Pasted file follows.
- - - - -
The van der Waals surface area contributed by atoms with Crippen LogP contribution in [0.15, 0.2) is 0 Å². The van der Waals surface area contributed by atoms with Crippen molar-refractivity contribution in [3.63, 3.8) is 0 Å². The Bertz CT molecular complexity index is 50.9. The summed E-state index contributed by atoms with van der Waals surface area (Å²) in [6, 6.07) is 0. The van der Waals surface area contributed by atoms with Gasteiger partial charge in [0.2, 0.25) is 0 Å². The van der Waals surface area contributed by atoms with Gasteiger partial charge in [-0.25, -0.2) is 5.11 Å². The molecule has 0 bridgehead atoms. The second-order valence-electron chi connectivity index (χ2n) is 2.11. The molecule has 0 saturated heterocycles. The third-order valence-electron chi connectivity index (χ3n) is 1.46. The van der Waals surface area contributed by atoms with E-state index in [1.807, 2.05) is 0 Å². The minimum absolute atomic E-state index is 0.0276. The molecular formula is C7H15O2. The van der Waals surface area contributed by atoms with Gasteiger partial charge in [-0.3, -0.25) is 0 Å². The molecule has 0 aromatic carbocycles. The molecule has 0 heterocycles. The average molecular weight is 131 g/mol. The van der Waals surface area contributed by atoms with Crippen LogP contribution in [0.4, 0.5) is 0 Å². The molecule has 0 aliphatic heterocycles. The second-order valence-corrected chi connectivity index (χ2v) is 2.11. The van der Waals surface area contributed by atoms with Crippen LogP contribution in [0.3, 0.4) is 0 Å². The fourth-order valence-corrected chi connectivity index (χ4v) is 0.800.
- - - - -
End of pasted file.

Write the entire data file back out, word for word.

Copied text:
The van der Waals surface area contributed by atoms with Crippen LogP contribution in [0.15, 0.2) is 0 Å². The van der Waals surface area contributed by atoms with Crippen molar-refractivity contribution in [3.63, 3.8) is 0 Å². The Bertz CT molecular complexity index is 50.9. The summed E-state index contributed by atoms with van der Waals surface area (Å²) in [6, 6.07) is 0. The van der Waals surface area contributed by atoms with Gasteiger partial charge in [0.2, 0.25) is 0 Å². The van der Waals surface area contributed by atoms with Gasteiger partial charge in [-0.25, -0.2) is 5.11 Å². The molecule has 0 bridgehead atoms. The second-order valence-electron chi connectivity index (χ2n) is 2.11. The molecule has 0 saturated heterocycles. The third-order valence-electron chi connectivity index (χ3n) is 1.46. The van der Waals surface area contributed by atoms with E-state index in [1.807, 2.05) is 0 Å². The minimum absolute atomic E-state index is 0.0276. The molecular formula is C7H15O2. The van der Waals surface area contributed by atoms with Gasteiger partial charge in [-0.3, -0.25) is 0 Å². The molecule has 0 aromatic carbocycles. The molecule has 0 heterocycles. The average molecular weight is 131 g/mol. The van der Waals surface area contributed by atoms with Crippen LogP contribution in [0.4, 0.5) is 0 Å². The molecule has 0 aliphatic heterocycles. The second-order valence-corrected chi connectivity index (χ2v) is 2.11. The van der Waals surface area contributed by atoms with Crippen LogP contribution in [0.3, 0.4) is 0 Å². The fourth-order valence-corrected chi connectivity index (χ4v) is 0.800.